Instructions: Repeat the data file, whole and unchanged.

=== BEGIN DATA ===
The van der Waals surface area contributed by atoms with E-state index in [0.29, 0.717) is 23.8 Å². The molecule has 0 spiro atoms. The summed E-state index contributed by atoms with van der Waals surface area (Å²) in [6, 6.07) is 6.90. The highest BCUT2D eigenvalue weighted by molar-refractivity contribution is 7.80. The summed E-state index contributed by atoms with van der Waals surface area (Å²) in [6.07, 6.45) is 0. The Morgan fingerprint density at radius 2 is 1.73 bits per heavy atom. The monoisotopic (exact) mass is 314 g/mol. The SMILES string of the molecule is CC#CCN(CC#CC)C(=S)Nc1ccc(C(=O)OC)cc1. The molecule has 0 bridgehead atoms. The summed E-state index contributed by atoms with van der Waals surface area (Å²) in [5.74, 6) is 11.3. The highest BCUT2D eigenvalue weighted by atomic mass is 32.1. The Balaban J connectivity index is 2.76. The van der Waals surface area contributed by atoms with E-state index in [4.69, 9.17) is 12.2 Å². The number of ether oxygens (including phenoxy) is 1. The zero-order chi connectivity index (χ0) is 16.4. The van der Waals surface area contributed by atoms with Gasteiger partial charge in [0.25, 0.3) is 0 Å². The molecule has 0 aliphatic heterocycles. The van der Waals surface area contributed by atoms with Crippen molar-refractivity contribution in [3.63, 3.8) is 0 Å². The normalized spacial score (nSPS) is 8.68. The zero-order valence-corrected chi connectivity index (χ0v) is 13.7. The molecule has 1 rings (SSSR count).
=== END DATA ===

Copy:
The van der Waals surface area contributed by atoms with E-state index in [0.29, 0.717) is 23.8 Å². The molecule has 0 spiro atoms. The summed E-state index contributed by atoms with van der Waals surface area (Å²) in [6, 6.07) is 6.90. The highest BCUT2D eigenvalue weighted by molar-refractivity contribution is 7.80. The summed E-state index contributed by atoms with van der Waals surface area (Å²) in [6.07, 6.45) is 0. The Morgan fingerprint density at radius 2 is 1.73 bits per heavy atom. The monoisotopic (exact) mass is 314 g/mol. The SMILES string of the molecule is CC#CCN(CC#CC)C(=S)Nc1ccc(C(=O)OC)cc1. The molecule has 0 bridgehead atoms. The summed E-state index contributed by atoms with van der Waals surface area (Å²) in [5.74, 6) is 11.3. The highest BCUT2D eigenvalue weighted by atomic mass is 32.1. The Balaban J connectivity index is 2.76. The van der Waals surface area contributed by atoms with E-state index in [4.69, 9.17) is 12.2 Å². The number of ether oxygens (including phenoxy) is 1. The zero-order chi connectivity index (χ0) is 16.4. The van der Waals surface area contributed by atoms with Gasteiger partial charge in [0.25, 0.3) is 0 Å². The molecule has 0 aliphatic heterocycles. The van der Waals surface area contributed by atoms with Crippen molar-refractivity contribution in [3.63, 3.8) is 0 Å². The normalized spacial score (nSPS) is 8.68. The zero-order valence-corrected chi connectivity index (χ0v) is 13.7. The molecule has 1 rings (SSSR count).